From a draft perspective, the quarterback movement over the last two weeks worked in the Indianapolis Colts' favor.
They were initially seen as the favorites to trade up for the No. 1 overall pick. Maybe general manager Chris Ballard wasn't as interested as it seemed from the outside, and the Carolina Panthers pulled the trigger on a deal that sent two first-round picks, two second-round picks and wide receiver D.J. Moore to the Chicago Bears for the top selection.
A few factors need to be taken into consideration to see why a non-move ultimately works out in the team's favor.
"My sense, after some conversations the last few days: Colts feel pretty strongly there isn't a [Joe] Burrow/[Trevor] Lawrence in this draft, so they won't act out of desperation," The Athletic's Zak Keefer reported.
With the draft still six weeks away, Ohio State's C.J. Stroud and Alabama's Bryce Young are considered the favorites, in some order, to go first and second overall to the Panthers and Houston Texans.
Ballard is a plus-traits evaluator. He believes in investing in prospects with significant athletic potential and upside. As such, the Colts have been regularly linked to Florida's Anthony Richardson and Kentucky's Will Levis. Both could be QB1 among Ballard's options.
Furthermore, the Colts may not be forced to make any kind of trade up for their preferred signal-caller. No. 3 is another potential inflection point, with the Kyler Murray-led Arizona Cardinals sitting directly in front of Indianapolis.
Who would make that move, though?
As stated earlier, the majority of teams that were sitting directly behind the Colts already made significant investments in the quarterback position.
A strong possibility exists that Ballard and Co. stand pat, get their preferred quarterback prospect and not give up anything for him.
Loser: Wide Receiver Market
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Wide receiver Jakobi MeyersAP Photo/John Minchillo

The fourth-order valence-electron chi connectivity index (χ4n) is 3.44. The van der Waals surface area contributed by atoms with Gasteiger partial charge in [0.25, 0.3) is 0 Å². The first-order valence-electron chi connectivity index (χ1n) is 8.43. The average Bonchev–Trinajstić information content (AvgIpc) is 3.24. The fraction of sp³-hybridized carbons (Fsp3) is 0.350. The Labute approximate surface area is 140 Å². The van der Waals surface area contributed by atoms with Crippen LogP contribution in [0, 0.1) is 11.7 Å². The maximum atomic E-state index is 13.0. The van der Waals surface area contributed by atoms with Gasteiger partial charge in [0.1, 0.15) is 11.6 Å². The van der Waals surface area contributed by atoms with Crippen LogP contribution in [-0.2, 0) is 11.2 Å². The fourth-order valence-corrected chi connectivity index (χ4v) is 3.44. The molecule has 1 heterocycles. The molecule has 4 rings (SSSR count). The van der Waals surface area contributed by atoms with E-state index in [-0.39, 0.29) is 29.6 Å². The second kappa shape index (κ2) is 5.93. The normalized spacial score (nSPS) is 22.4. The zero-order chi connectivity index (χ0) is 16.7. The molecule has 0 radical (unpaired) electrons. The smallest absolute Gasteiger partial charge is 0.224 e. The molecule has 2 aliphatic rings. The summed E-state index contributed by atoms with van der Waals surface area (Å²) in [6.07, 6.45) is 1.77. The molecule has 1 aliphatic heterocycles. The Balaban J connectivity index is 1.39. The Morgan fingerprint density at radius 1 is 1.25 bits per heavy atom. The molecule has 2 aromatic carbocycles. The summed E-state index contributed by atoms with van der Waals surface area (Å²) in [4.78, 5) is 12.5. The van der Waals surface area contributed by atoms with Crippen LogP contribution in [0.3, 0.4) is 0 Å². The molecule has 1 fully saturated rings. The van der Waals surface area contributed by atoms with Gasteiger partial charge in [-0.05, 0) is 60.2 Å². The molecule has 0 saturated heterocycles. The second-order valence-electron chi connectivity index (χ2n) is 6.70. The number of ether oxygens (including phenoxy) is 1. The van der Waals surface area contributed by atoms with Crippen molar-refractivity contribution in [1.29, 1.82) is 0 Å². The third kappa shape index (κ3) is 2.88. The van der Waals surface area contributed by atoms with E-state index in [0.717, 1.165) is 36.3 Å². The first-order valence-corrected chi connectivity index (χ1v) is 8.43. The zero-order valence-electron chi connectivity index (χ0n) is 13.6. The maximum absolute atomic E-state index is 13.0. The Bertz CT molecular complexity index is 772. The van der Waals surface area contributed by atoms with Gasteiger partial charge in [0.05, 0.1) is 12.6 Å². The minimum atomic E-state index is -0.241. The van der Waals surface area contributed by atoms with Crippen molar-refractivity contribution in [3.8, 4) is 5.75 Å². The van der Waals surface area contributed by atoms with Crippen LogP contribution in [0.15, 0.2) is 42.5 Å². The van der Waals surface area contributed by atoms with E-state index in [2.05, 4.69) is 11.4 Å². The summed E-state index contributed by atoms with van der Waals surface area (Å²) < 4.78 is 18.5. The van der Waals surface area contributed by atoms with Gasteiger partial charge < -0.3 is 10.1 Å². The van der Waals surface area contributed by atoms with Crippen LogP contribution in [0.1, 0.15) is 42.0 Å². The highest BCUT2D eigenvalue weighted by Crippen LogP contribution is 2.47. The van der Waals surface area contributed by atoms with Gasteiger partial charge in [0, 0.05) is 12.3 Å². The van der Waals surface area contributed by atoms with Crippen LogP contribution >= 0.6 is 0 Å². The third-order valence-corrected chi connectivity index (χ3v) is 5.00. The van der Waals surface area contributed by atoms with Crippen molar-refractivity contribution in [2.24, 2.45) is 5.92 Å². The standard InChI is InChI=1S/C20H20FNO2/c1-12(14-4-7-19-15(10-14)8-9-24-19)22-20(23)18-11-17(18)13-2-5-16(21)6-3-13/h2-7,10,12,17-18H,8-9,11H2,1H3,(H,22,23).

The difference between last year's wide receiver market and this year's couldn't be more extreme.
In 2022, teams went wild in acquiring talented targets and paying them to the point where wide receiver needed to be considered professional football's fifth premium position alongside quarterback, offensive tackle, pass-rusher and cornerback.
Three wide receivers—Davante Adams, Tyreek Hill and A.J. Brown—signed contracts worth at least $100 million in total value. The average annual salary among the league's 14 highest-paid targets now falls between $20 and $30 million.
Granted, these deals were the byproduct of big trades or re-signings. But those numbers are where the top of the market resides.
None of this year's free-agent crop even came close to those numbers despite a significant bump in the salary cap. Teams decided they wouldn't pay a premium for non-premium talent.
Even in last year's free-agent market, Christian Kirk and Allen Robinson warranted $18.0 million and $15.5 million on an annual basis, respectively.
Despite projections of slightly higher numbers, Jakobi Meyers (Las Vegas Raiders), Allen Lazard (New York Jets) and JuJu Smith-Schuster (New England Patriots) topped this year's crop. All did so at $11 million annually.
Neither Meyers nor Lazard has eclipsed 1,000 yards receiving in single season. Then again, Kirk hadn't at this same point last year. Their valuation is based on projection and how they'll be used. Both Meyers and Lazard will be the second- or third-best options with their new squads.
Even Smith-Schuster has never truly thrived as the focal point of a passing attack, whether he was playing alongside Antonio Brown or as a component to the Chiefs' vaunted offense.
A true WR1 can't be found on the current market. As such, suitors are unwilling to pay the same type of money the league saw a year ago.
Winner: Defensive Tackle Market
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Defensive tackle Javon Hargrave (97)Christian Petersen/Getty Images
The position market that did heat up to nova-level can be found along the defensive interior.
Traditionally, defensive tackles aren't considered nearly as valuable as their running mates working off the edge. The Lawrence Taylor blindside effect still has its claws in how some prioritize paying for a pass-rusher.
But interior pass-rushers can be as effective, and they're far more scarce. While those inside rushers haven't reached the top of the edge market, they're getting closer.
Obviously, Aaron Donald has been the outlier for a long time. The three-time NFL Defensive Player of the Year is arguably the best defensive player of his generation, and he could enter the conversation about whether he's the best ever.
Beyond Donald, the Indianapolis Colts' DeForest Buckner and Kansas City Chiefs' Chris Jones were the only defensive tackles with average annual salaries of $20 million or more. In 2023, two more entered the same rarified financial status, while a third didn't fall too far behind.
The Washington Commanders placed the franchise tag on Daron Payne before the two sides agreed to a four-year, $90 million contract extension. Payne's exit from the open market made both Javon Hargrave and Dre'Mont Jones more valuable.
Hargrave is set to sign a four-year, $84 million contract with the San Francisco 49ers. Jones, meanwhile, agreed to a three-year, $51 million deal with the Seattle Seahawks to place him among the top 10 highest-paid for his position group.